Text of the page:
Archive | November, 2016

Review of A Voyage Long and Strange: On the Trail of Vikings, Conquistadors, Lost Colonists, and Other Adventurers in Early America, by Tony Horowitz

29 Nov


I have long been fascinated with America’s long and storied colonial past. The tales of exploration and settlement of North America in the fifteenth, sixteenth, and seventeenth centuries have always stood out to me as pure adventure, filled with exploits of incredibly brave individuals which provide a glimpse into the deepest recesses of our history as a nation. I have often been amused and saddened, however, at how few people in this country seem to have any understanding of just how many attempts at European colonization took place prior to the arrival of the Pilgrims at Plymouth in 1620. For this reason, and a host of others, I simply had to read Tony Horowitz’s entertaining and witty examination of American origins, A Voyage Long and Strange. Rather than beginning with the Pilgrims’ saga in New England, it actually ends with it. In the pages prior, the author introduces readers to some of the most incredible and little understood episodes of North American exploration in the distant past, and pauses along the way to discover what, if anything, we as a people know and remember about them today.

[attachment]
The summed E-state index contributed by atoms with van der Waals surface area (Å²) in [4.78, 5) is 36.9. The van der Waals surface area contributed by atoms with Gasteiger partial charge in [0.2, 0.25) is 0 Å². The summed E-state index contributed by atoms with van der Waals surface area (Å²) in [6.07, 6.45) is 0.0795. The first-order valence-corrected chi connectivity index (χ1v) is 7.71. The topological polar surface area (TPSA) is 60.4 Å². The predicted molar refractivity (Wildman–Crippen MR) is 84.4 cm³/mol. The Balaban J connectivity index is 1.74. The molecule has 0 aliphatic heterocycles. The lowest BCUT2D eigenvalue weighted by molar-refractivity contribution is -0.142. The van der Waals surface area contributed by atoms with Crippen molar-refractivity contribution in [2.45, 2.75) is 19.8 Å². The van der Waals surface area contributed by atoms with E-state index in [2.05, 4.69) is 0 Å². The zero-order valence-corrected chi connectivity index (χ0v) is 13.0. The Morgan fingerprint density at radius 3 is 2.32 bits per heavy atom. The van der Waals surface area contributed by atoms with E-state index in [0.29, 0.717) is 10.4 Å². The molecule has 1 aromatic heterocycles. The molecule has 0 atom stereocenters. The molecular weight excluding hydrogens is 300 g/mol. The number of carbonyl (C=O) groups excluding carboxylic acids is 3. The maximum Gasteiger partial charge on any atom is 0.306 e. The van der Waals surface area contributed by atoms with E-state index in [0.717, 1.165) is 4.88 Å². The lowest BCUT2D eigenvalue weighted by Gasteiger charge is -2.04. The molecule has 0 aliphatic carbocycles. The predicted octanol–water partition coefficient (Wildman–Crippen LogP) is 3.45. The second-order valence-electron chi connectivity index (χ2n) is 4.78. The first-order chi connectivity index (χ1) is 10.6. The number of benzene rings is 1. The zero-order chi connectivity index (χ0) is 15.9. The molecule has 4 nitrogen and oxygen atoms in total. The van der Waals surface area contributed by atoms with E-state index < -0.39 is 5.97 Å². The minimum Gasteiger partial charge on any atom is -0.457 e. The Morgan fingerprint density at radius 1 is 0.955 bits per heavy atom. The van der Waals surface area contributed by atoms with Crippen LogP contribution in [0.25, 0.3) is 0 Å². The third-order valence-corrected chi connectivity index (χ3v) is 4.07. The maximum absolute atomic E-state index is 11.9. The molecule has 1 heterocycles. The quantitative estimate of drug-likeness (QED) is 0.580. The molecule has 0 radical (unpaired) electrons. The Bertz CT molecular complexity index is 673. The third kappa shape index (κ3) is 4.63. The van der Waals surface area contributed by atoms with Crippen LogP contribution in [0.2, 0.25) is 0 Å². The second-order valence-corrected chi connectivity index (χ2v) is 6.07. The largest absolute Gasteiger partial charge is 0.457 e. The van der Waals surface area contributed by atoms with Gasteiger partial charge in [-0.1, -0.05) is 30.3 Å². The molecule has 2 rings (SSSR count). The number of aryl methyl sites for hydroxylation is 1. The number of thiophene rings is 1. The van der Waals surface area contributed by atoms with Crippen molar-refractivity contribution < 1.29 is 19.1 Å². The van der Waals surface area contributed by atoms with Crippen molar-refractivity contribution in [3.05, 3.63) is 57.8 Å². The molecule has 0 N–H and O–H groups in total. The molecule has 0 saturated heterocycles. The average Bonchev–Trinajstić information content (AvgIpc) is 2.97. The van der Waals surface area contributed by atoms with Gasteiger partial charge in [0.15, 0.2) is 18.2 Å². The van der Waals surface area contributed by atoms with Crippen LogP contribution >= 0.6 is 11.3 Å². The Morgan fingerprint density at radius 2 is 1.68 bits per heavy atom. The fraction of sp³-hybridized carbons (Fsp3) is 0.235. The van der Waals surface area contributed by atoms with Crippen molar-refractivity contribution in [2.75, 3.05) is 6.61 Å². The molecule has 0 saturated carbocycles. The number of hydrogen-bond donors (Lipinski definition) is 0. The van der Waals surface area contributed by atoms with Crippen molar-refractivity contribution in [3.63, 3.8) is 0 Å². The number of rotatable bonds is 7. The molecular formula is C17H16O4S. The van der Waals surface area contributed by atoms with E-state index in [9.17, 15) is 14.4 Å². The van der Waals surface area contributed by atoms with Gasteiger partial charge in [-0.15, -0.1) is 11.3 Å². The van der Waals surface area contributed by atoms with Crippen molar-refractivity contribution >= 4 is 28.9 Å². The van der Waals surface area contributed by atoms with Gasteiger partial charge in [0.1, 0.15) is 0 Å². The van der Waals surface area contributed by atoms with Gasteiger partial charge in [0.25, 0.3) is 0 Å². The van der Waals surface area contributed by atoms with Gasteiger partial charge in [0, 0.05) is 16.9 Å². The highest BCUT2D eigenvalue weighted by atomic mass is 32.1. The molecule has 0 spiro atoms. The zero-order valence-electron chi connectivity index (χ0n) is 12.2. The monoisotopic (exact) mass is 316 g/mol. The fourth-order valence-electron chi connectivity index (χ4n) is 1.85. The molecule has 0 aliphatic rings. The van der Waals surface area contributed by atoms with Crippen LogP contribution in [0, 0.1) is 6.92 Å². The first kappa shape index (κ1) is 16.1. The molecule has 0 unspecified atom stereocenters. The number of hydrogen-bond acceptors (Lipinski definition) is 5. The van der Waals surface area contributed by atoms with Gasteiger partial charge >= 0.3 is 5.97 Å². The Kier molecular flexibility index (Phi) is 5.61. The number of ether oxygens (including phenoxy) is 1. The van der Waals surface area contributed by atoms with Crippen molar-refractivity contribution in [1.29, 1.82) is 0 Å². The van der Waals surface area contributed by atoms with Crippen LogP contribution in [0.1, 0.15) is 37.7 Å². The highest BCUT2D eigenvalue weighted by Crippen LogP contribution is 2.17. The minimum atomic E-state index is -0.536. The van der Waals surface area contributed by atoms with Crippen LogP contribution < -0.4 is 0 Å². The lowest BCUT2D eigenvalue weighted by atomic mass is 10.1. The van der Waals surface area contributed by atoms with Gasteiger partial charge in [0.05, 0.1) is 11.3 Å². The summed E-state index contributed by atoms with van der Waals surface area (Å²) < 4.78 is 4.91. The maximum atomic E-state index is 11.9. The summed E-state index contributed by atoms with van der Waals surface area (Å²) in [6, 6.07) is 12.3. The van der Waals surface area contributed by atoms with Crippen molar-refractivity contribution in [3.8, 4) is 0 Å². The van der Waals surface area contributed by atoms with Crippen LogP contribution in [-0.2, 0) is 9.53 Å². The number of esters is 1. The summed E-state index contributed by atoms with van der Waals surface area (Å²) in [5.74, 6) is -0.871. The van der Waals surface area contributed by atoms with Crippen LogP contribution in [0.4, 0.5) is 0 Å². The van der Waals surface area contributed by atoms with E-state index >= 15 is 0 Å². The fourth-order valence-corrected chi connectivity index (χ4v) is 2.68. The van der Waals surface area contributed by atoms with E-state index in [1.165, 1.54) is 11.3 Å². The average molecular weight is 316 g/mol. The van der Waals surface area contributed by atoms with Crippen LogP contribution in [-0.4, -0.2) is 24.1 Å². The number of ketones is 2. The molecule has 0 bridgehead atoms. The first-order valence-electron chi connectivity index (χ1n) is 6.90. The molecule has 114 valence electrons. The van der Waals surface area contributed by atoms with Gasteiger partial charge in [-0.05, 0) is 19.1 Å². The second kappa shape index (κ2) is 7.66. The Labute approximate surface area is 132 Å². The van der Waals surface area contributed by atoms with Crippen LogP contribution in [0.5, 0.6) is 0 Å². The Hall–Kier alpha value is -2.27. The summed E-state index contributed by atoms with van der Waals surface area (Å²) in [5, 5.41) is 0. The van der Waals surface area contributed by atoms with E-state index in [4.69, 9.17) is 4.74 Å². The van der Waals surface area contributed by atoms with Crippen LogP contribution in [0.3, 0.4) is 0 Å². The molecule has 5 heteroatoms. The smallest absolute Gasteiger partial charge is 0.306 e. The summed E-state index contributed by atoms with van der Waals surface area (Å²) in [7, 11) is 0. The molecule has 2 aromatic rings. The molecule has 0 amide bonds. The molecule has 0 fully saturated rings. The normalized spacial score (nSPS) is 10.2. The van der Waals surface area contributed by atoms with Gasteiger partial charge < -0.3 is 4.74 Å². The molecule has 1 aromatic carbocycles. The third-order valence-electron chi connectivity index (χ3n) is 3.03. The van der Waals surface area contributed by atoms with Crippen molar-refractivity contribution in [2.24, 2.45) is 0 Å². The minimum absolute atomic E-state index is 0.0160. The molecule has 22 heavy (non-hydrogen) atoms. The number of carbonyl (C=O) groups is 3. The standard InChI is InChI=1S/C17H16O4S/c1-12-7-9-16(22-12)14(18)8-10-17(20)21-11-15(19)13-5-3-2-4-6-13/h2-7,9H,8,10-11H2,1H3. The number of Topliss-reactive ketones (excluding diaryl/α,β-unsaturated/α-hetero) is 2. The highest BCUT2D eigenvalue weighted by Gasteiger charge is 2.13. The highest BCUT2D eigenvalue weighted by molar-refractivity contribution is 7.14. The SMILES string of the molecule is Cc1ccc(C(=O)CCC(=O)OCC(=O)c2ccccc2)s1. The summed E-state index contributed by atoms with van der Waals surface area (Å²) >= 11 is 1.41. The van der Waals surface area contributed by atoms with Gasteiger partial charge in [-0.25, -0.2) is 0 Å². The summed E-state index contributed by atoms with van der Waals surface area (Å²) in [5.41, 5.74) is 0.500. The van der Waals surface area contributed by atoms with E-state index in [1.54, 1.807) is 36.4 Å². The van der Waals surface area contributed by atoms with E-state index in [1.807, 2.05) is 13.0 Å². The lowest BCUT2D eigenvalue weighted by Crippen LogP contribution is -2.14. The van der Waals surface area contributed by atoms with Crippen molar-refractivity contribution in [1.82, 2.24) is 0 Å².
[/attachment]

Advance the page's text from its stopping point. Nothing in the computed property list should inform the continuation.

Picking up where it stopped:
Horowitz is well suited to the task, being the author of previous bestsellers Confederates in the Attic, Baghdad Without a Map, and Midnight Rising as well as having a decade of experience as a foreign correspondent for the Wall Street Journal and other prestigious publications. His writings uniquely combine the past and present with a focus on place, and are usually equal parts historical investigation and contemporary social commentary. They are always informed and witty, serving as a gateway to discovery of some topic deserving of further exploration. So it is with Voyage, which tracks Horowitz’s travels from the barren Newfoundland coast in search of a twelfth-century Viking village to the lush Caribbean islands where Columbus walked and on to the American Atlantic seaboard pursuing the sites of Spanish, French, and British origins in what is now the United States.